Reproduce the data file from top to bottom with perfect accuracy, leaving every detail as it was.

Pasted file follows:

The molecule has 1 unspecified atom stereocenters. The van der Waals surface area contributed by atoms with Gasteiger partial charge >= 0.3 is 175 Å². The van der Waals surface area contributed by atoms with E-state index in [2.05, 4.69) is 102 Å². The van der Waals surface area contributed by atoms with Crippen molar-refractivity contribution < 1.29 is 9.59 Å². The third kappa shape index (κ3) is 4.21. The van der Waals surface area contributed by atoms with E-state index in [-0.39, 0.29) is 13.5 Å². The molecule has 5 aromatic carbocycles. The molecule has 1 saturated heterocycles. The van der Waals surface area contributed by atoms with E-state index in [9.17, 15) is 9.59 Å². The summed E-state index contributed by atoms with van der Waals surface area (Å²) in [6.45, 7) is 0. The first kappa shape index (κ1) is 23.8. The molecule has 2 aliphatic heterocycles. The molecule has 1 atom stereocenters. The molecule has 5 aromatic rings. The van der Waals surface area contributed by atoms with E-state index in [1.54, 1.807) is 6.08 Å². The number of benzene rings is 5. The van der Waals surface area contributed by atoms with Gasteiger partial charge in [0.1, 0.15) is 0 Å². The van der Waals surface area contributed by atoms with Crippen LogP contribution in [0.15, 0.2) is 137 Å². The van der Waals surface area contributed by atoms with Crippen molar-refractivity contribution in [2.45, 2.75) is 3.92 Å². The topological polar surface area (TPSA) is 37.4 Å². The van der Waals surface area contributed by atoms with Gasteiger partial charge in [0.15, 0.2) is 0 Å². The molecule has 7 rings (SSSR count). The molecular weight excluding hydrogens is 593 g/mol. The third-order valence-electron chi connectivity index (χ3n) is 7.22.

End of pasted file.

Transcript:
The molecule has 1 unspecified atom stereocenters. The van der Waals surface area contributed by atoms with Gasteiger partial charge >= 0.3 is 175 Å². The van der Waals surface area contributed by atoms with E-state index in [2.05, 4.69) is 102 Å². The van der Waals surface area contributed by atoms with Crippen molar-refractivity contribution < 1.29 is 9.59 Å². The third kappa shape index (κ3) is 4.21. The van der Waals surface area contributed by atoms with E-state index in [-0.39, 0.29) is 13.5 Å². The molecule has 5 aromatic carbocycles. The molecule has 1 saturated heterocycles. The van der Waals surface area contributed by atoms with E-state index in [9.17, 15) is 9.59 Å². The summed E-state index contributed by atoms with van der Waals surface area (Å²) in [6.45, 7) is 0. The first kappa shape index (κ1) is 23.8. The molecule has 2 aliphatic heterocycles. The molecule has 1 atom stereocenters. The molecule has 5 aromatic rings. The van der Waals surface area contributed by atoms with E-state index in [1.54, 1.807) is 6.08 Å². The number of benzene rings is 5. The van der Waals surface area contributed by atoms with Gasteiger partial charge in [0.1, 0.15) is 0 Å². The van der Waals surface area contributed by atoms with Crippen LogP contribution in [0.15, 0.2) is 137 Å². The van der Waals surface area contributed by atoms with Crippen molar-refractivity contribution in [2.45, 2.75) is 3.92 Å². The topological polar surface area (TPSA) is 37.4 Å². The van der Waals surface area contributed by atoms with Gasteiger partial charge in [0.15, 0.2) is 0 Å². The molecule has 7 rings (SSSR count). The molecular weight excluding hydrogens is 593 g/mol. The third-order valence-electron chi connectivity index (χ3n) is 7.22.